After administering antibiotics for sepsis, the baby was released and sent home. A few days after that, the infant was admitted to another hospital and again tested positive for this unusual form of sepsis.
The doctors tried the mother’s placental pills and found the bacteria in the pills. They also discovered that the bacteria in the two positive results of the child’s tests and the pills were made from almost identical strains.
The doctors could not rule out that the infection had come from other members of the family, but the almost identical strains were enough for the researchers to suspect that the placenta pills were the guilty party.
In its statement, the CDC said: “Placental intake has been recently promoted to postpartum women because of its physical and psychological benefits, although there is no scientific evidence to support this.”
In addition, the placenta may come into contact with bacteria that put the baby at increased risk of disease.
“When the placenta passes after the baby through the birth canal, it will also come into contact with these pathogens that remain in the recto-vaginal area. “Eating this contaminated placental tissue could expose the woman and her baby to these invasive pathogens,” CDC and infectious disease expert Dr. Genevieve Buser told reporter Motherly.
The CDC statement concluded: “The process of encapsulating the placenta does not eradicate infectious pathogens; therefore, ingestion of the placenta capsule should be avoided. ”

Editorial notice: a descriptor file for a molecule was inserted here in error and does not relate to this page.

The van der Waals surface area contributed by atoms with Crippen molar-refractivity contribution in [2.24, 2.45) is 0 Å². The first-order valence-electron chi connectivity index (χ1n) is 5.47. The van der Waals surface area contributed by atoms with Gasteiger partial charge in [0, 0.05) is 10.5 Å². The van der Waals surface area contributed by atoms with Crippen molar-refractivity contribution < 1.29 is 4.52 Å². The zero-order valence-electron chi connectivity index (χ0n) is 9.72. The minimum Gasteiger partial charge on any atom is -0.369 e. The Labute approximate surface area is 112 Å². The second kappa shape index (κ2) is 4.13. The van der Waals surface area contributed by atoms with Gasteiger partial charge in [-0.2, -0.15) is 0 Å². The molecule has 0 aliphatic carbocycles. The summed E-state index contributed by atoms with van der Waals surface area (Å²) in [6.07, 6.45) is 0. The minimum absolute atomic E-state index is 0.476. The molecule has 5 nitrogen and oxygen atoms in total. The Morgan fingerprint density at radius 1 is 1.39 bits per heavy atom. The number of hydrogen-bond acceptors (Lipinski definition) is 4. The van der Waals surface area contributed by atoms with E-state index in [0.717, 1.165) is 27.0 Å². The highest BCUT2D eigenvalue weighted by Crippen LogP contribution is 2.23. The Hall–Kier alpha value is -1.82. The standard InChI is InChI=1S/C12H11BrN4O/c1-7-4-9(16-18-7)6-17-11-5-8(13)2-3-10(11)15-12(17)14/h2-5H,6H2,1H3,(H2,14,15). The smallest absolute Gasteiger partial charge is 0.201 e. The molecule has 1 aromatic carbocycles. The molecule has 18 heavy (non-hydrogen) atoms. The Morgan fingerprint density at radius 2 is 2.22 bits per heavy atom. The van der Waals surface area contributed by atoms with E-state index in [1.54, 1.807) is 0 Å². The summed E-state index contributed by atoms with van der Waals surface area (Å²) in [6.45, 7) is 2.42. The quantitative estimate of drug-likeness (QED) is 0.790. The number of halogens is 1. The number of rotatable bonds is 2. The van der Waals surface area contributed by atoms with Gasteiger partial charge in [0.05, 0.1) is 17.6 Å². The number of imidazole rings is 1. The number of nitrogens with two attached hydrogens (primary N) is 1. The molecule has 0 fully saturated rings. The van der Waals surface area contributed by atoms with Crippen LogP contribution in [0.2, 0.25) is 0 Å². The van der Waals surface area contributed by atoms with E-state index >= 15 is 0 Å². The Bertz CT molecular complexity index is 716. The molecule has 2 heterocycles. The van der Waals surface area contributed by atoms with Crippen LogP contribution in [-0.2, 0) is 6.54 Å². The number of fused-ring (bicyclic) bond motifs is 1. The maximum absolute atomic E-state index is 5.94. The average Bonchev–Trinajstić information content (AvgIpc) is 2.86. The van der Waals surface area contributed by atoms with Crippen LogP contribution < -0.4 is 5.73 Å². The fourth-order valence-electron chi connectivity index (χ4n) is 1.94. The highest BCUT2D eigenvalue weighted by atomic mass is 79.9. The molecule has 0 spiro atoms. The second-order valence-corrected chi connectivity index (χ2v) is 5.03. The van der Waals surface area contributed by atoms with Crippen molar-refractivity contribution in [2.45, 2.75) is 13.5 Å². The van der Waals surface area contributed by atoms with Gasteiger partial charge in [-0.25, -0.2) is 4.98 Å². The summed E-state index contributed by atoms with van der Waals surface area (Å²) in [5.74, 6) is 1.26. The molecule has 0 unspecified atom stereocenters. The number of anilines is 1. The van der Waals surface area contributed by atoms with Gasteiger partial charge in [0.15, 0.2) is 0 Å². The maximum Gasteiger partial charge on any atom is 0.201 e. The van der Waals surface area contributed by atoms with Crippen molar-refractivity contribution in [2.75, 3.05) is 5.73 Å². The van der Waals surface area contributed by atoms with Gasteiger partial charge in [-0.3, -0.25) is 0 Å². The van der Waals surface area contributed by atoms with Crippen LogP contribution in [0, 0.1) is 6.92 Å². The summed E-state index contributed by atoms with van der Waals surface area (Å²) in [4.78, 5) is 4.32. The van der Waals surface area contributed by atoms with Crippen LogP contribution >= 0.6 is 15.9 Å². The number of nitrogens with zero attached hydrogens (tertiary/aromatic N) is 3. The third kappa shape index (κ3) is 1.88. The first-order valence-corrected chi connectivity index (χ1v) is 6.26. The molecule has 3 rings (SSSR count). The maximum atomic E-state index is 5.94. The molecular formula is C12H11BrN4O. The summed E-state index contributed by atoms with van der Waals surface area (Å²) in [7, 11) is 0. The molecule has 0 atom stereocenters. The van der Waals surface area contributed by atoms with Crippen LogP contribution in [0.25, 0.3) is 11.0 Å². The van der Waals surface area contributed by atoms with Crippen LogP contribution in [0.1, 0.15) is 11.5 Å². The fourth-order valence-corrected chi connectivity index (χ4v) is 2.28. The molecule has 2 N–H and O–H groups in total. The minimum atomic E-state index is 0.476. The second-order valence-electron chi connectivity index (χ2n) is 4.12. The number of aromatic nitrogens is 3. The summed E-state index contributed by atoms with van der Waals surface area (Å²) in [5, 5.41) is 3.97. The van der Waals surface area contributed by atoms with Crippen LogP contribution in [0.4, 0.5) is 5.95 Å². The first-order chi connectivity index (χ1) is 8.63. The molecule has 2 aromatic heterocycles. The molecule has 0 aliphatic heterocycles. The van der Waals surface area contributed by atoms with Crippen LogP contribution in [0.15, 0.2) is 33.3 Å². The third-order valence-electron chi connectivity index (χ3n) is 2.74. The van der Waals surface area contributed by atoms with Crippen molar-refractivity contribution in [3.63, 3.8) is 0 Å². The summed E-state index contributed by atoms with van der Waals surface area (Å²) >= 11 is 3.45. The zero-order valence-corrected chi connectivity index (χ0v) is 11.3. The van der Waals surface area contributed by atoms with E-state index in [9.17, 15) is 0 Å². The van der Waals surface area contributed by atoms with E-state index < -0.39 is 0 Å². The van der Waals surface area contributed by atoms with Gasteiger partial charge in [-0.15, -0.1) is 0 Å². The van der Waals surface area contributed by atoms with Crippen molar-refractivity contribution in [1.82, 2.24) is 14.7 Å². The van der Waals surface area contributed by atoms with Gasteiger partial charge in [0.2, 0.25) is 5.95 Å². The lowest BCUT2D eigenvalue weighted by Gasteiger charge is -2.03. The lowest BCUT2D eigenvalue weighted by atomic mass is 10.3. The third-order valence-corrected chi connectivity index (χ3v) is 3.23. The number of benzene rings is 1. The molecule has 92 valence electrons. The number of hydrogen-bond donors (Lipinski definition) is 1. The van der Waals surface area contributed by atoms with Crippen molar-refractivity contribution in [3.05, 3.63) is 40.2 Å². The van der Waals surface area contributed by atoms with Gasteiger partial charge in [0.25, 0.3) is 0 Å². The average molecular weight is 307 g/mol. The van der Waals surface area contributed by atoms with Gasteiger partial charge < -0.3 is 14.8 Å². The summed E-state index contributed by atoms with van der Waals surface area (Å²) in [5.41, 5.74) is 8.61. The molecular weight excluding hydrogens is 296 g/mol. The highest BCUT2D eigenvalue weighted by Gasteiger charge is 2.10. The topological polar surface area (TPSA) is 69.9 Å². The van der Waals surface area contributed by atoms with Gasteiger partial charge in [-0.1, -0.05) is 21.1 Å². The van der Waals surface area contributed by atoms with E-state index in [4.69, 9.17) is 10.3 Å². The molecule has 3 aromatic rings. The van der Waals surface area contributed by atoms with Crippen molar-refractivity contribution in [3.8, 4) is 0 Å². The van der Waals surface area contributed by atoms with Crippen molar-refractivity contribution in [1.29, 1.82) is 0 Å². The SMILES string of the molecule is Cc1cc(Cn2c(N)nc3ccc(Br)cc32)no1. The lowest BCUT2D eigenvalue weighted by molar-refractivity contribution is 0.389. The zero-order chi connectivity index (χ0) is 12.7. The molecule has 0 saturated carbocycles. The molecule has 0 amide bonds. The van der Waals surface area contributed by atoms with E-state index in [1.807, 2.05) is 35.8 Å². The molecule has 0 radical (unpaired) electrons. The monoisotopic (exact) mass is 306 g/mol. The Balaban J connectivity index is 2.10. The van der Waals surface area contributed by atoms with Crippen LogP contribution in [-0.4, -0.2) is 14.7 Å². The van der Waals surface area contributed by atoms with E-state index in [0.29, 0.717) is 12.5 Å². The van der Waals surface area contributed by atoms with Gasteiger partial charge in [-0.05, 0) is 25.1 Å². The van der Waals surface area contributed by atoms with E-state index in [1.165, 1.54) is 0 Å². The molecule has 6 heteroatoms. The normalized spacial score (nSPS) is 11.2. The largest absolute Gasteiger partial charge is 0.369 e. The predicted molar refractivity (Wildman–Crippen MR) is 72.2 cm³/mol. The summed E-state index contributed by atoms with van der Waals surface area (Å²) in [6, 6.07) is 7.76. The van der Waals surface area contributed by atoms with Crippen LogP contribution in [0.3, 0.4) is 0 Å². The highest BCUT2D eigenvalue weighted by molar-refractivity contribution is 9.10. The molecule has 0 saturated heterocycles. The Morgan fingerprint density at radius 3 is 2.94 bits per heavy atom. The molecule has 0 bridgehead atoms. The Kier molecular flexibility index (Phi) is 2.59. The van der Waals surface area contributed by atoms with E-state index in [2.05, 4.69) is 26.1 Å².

What the research says
This practice remains largely unconventional, even unrecognized, among many hospitals in the United States and doctors’ offices.
In fact, in a report by the American Journal of Obstetrics & Gynecology, more than half of obstetricians and gynecologists say they do not know enough about the risks and benefits of placentation (the practice of placenta eating).
In addition, 60 percent of those doctors said they were not sure they were in favor.
Earlier this year, a study published in the journal Birth made the CDC verdict against placenta consumption again the center of attention.
The findings suggest that the practice is not unsafe, as long as the placenta is managed properly. In fact, the study of more than 23,000 birth records found that there is no increased risk of neonatal admissions, hospitalizations or infant deaths in babies born to mothers who ingest their placenta.
However, at the same time, another study from the same research group concluded that there was no difference in health reports between mothers who took placental supplements and those who took a placebo.
However, this study did not analyze the impact of childhood placentation on mood disorders such as postpartum depression.
More research is needed to understand if there is any possible benefit to this practice.
“I did my midwifery training in New Zealand, which internationally is considered to have the best maternal health care system in the world,” said Kathy Fray, best-selling author of motherhood, senior midwife and international maternity consultant. “In New Zealand, [placental use is] quite common and it is considered very normal for a woman to have her placenta dry and encap